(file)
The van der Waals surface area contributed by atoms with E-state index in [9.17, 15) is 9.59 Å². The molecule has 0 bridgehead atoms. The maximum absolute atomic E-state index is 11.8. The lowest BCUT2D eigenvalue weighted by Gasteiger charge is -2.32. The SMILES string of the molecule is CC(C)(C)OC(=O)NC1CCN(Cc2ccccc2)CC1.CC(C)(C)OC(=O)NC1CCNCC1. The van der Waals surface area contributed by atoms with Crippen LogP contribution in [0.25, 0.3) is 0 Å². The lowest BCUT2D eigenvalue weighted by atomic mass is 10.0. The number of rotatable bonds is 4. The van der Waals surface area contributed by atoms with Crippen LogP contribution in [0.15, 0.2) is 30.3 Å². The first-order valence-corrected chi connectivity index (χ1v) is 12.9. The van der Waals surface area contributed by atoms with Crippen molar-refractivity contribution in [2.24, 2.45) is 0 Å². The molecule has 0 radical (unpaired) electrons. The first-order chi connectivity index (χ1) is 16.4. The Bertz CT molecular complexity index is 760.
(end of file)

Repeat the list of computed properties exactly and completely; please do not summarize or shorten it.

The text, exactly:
The van der Waals surface area contributed by atoms with E-state index in [9.17, 15) is 9.59 Å². The molecule has 0 bridgehead atoms. The maximum absolute atomic E-state index is 11.8. The lowest BCUT2D eigenvalue weighted by Gasteiger charge is -2.32. The SMILES string of the molecule is CC(C)(C)OC(=O)NC1CCN(Cc2ccccc2)CC1.CC(C)(C)OC(=O)NC1CCNCC1. The van der Waals surface area contributed by atoms with Crippen LogP contribution in [0.25, 0.3) is 0 Å². The lowest BCUT2D eigenvalue weighted by atomic mass is 10.0. The number of rotatable bonds is 4. The van der Waals surface area contributed by atoms with Crippen LogP contribution in [0.15, 0.2) is 30.3 Å². The first-order valence-corrected chi connectivity index (χ1v) is 12.9. The van der Waals surface area contributed by atoms with Crippen molar-refractivity contribution in [2.24, 2.45) is 0 Å². The molecule has 0 radical (unpaired) electrons. The first-order chi connectivity index (χ1) is 16.4. The Bertz CT molecular complexity index is 760.